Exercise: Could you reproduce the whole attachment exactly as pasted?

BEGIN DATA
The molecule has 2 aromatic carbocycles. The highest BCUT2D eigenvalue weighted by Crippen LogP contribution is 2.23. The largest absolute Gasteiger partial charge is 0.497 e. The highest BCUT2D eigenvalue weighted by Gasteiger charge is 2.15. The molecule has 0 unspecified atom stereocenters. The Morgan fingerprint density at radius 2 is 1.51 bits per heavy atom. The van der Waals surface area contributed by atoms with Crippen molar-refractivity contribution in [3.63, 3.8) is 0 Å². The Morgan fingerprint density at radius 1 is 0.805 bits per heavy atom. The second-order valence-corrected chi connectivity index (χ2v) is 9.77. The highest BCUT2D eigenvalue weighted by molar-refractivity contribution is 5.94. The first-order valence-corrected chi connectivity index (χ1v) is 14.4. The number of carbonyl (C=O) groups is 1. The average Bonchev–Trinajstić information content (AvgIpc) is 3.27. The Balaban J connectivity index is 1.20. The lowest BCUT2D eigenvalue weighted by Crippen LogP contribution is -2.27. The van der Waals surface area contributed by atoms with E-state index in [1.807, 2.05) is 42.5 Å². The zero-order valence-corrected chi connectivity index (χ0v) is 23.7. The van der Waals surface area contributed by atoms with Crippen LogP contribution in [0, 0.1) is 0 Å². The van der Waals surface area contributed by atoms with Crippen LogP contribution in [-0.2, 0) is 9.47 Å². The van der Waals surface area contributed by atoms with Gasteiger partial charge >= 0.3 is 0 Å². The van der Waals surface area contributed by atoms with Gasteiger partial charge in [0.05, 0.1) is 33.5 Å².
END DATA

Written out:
The molecule has 2 aromatic carbocycles. The highest BCUT2D eigenvalue weighted by Crippen LogP contribution is 2.23. The largest absolute Gasteiger partial charge is 0.497 e. The highest BCUT2D eigenvalue weighted by Gasteiger charge is 2.15. The molecule has 0 unspecified atom stereocenters. The Morgan fingerprint density at radius 2 is 1.51 bits per heavy atom. The van der Waals surface area contributed by atoms with Crippen molar-refractivity contribution in [3.63, 3.8) is 0 Å². The Morgan fingerprint density at radius 1 is 0.805 bits per heavy atom. The second-order valence-corrected chi connectivity index (χ2v) is 9.77. The highest BCUT2D eigenvalue weighted by molar-refractivity contribution is 5.94. The first-order valence-corrected chi connectivity index (χ1v) is 14.4. The number of carbonyl (C=O) groups is 1. The average Bonchev–Trinajstić information content (AvgIpc) is 3.27. The Balaban J connectivity index is 1.20. The lowest BCUT2D eigenvalue weighted by Crippen LogP contribution is -2.27. The van der Waals surface area contributed by atoms with E-state index in [1.807, 2.05) is 42.5 Å². The zero-order valence-corrected chi connectivity index (χ0v) is 23.7. The van der Waals surface area contributed by atoms with Crippen LogP contribution in [0, 0.1) is 0 Å². The van der Waals surface area contributed by atoms with Crippen LogP contribution in [-0.2, 0) is 9.47 Å². The van der Waals surface area contributed by atoms with Gasteiger partial charge >= 0.3 is 0 Å². The van der Waals surface area contributed by atoms with Gasteiger partial charge in [0.05, 0.1) is 33.5 Å².